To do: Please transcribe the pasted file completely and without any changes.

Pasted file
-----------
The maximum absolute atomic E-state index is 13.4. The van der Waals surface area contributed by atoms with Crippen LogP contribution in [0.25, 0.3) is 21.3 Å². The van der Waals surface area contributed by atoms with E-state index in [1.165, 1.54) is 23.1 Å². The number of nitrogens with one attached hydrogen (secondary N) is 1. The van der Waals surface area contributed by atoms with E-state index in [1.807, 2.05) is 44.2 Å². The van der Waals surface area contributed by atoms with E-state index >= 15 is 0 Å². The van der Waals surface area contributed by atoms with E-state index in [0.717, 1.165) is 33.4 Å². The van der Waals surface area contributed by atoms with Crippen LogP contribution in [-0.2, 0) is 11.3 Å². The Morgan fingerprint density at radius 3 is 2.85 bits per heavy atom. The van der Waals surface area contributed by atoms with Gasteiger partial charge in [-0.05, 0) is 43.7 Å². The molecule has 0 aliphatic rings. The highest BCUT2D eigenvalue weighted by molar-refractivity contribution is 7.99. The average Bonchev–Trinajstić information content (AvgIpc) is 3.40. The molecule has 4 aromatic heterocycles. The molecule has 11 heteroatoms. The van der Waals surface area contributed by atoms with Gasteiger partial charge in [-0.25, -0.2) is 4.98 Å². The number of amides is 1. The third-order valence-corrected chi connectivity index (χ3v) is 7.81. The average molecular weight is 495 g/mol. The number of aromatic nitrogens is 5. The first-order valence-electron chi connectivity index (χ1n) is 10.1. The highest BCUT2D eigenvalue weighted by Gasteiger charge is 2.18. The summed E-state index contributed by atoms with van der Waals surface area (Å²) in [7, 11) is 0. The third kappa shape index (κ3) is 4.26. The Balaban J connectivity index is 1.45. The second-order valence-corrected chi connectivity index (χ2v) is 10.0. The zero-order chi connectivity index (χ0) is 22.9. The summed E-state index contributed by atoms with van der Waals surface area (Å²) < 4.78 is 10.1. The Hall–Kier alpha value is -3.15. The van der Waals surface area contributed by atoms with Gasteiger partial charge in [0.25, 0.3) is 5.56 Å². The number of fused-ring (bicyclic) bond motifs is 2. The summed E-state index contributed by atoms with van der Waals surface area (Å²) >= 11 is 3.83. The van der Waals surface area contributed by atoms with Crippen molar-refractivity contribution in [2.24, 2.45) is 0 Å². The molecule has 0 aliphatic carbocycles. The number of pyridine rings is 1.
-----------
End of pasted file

The maximum absolute atomic E-state index is 13.4. The van der Waals surface area contributed by atoms with Crippen LogP contribution in [0.25, 0.3) is 21.3 Å². The van der Waals surface area contributed by atoms with E-state index in [1.165, 1.54) is 23.1 Å². The number of nitrogens with one attached hydrogen (secondary N) is 1. The van der Waals surface area contributed by atoms with E-state index in [1.807, 2.05) is 44.2 Å². The van der Waals surface area contributed by atoms with E-state index >= 15 is 0 Å². The van der Waals surface area contributed by atoms with E-state index in [0.717, 1.165) is 33.4 Å². The van der Waals surface area contributed by atoms with Crippen LogP contribution in [-0.2, 0) is 11.3 Å². The Morgan fingerprint density at radius 3 is 2.85 bits per heavy atom. The van der Waals surface area contributed by atoms with Gasteiger partial charge in [-0.05, 0) is 43.7 Å². The molecule has 0 aliphatic rings. The highest BCUT2D eigenvalue weighted by molar-refractivity contribution is 7.99. The average Bonchev–Trinajstić information content (AvgIpc) is 3.40. The molecule has 4 aromatic heterocycles. The molecule has 11 heteroatoms. The van der Waals surface area contributed by atoms with Gasteiger partial charge in [-0.25, -0.2) is 4.98 Å². The number of amides is 1. The third-order valence-corrected chi connectivity index (χ3v) is 7.81. The average molecular weight is 495 g/mol. The number of aromatic nitrogens is 5. The first-order valence-electron chi connectivity index (χ1n) is 10.1. The highest BCUT2D eigenvalue weighted by Gasteiger charge is 2.18. The summed E-state index contributed by atoms with van der Waals surface area (Å²) in [7, 11) is 0. The third kappa shape index (κ3) is 4.26. The Balaban J connectivity index is 1.45. The second-order valence-corrected chi connectivity index (χ2v) is 10.0. The zero-order chi connectivity index (χ0) is 22.9. The summed E-state index contributed by atoms with van der Waals surface area (Å²) < 4.78 is 10.1. The Hall–Kier alpha value is -3.15. The van der Waals surface area contributed by atoms with Gasteiger partial charge in [0.25, 0.3) is 5.56 Å². The number of fused-ring (bicyclic) bond motifs is 2. The summed E-state index contributed by atoms with van der Waals surface area (Å²) >= 11 is 3.83. The van der Waals surface area contributed by atoms with Crippen molar-refractivity contribution in [2.24, 2.45) is 0 Å². The molecule has 0 aliphatic carbocycles. The number of pyridine rings is 1.